If you went to a Beis Ya'akov, you might have learned that the Gra said that a woman observing tzeni'us (modesty) is the equivalent of a male learning Torah. In the worldview of the Vilna Gaon and today's yeshivos, that is high praise. There is nothing better for a man to do, no greater obligation and no better way to cling to the Almighty, than through learning Torah. This means that the highest obligation for a woman and the way she finds her way to God is through being modest. Right? Wrong.
The real statement is found in only one version of the Vilna Gaon's letter to his family while he was attempting to move to Israel. He wrote:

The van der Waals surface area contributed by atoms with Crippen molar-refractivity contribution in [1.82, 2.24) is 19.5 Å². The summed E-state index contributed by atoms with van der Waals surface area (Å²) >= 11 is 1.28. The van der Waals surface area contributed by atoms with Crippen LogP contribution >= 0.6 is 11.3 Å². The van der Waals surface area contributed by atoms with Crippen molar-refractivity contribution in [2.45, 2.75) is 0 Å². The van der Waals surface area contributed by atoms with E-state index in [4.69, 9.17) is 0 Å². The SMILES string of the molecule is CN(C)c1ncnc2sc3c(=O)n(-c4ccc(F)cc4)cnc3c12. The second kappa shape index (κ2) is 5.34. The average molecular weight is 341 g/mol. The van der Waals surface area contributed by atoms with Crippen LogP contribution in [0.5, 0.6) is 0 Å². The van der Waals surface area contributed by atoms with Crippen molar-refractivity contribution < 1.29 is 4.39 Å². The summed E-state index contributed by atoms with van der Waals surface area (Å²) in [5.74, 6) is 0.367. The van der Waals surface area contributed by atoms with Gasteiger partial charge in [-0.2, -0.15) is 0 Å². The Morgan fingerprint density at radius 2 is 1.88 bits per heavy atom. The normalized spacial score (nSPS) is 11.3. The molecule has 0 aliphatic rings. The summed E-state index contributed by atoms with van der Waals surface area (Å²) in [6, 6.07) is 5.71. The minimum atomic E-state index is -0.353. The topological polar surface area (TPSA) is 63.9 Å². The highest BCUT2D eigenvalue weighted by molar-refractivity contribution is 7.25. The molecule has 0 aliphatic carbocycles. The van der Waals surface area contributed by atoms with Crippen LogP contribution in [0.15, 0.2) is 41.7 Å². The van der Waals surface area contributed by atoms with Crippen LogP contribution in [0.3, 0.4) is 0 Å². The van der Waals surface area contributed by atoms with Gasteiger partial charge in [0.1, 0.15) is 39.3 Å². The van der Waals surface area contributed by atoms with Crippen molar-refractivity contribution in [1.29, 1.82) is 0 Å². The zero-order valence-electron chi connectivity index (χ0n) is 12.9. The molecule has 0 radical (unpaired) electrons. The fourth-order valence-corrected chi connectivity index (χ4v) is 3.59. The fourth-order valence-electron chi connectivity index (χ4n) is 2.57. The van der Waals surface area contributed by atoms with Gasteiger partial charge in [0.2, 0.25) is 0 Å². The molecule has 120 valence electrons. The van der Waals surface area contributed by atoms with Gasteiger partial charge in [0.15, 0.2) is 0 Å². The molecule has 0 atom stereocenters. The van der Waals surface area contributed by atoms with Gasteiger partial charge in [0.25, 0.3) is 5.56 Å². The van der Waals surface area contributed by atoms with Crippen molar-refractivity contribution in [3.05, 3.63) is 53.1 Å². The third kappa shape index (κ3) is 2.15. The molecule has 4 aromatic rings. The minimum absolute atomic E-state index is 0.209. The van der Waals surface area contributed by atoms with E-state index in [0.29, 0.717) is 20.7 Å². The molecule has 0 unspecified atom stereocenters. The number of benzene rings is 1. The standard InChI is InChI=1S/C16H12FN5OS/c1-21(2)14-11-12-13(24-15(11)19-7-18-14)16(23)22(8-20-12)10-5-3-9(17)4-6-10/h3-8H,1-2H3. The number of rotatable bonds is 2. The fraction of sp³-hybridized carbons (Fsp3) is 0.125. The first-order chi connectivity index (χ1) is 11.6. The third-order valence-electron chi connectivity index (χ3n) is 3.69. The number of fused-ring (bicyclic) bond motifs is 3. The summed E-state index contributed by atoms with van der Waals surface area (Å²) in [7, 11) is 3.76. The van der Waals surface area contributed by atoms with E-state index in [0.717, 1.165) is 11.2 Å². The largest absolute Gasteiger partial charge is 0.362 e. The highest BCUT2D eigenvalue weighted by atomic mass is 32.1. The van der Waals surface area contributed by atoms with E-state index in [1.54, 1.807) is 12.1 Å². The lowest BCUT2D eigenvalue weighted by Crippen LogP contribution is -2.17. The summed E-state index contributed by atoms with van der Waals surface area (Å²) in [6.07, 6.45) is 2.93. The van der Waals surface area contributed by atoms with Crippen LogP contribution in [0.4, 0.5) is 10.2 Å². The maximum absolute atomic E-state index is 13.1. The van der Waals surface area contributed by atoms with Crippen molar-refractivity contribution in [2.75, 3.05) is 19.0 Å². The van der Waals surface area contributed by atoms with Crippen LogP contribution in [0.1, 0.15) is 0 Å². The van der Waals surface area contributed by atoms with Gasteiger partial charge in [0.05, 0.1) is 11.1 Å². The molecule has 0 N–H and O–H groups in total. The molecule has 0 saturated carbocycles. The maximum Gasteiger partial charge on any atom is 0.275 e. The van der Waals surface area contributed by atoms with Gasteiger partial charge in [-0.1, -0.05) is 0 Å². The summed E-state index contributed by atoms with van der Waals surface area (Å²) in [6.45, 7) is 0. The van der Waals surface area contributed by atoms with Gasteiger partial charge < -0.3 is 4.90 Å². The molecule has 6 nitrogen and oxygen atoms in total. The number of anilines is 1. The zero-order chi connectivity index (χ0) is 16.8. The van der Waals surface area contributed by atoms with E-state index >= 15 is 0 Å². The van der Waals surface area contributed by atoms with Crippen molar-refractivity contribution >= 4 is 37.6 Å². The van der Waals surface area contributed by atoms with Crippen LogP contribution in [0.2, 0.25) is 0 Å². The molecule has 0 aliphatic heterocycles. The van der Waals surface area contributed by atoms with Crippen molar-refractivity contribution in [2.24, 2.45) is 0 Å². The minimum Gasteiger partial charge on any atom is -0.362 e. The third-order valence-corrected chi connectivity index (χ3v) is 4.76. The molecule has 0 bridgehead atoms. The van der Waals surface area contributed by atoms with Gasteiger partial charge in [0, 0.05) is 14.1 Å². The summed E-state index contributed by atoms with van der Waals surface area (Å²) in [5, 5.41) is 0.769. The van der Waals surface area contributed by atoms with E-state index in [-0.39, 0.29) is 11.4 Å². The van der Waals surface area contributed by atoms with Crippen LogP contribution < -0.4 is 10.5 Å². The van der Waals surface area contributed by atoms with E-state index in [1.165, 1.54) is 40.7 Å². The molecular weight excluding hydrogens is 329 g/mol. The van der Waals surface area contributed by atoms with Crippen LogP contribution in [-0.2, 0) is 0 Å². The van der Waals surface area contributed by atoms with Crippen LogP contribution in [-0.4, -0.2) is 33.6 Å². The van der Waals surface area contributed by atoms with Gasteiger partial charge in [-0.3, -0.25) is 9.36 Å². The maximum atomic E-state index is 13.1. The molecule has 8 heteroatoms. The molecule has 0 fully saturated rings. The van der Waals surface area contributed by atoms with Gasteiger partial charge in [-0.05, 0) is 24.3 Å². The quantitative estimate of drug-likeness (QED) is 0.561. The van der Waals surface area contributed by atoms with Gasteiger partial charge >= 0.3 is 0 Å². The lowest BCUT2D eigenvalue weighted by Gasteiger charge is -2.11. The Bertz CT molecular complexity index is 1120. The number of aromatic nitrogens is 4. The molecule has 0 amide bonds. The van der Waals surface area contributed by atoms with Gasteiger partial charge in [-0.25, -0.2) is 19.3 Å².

ותבלין שלו לזכרים עסק התורה ולנקבות הצניעותThe Vilna Gaon was speaking in terms of one specific aspect. The Gemara (Kiddushin 30b) quotes God as speaking to the Jews and saying that He created the evil inclination but created Torah as its antidote. Rashi (Bava Basra 16a sv. Torah) explains that the study of Torah ends thoughts of sinning. The Vilna Gaon states that just like being involved in the study of Torah cancels out the power of the evil inclination in men, being involved in modest behavior does the same for women.
The antidote [to the evil inclination] is involvement in Torah for men and for women, modesty
This is a much more limited concept than one might have otherwise thought.
(On this, see R. Betzalel Landau, Ha-Ga'on He-Chasid Mi-Vilna ch. 15 n. 21; R. Pesach Eliyahu Falk, Modesty - An Adornment for Life, p. 38.)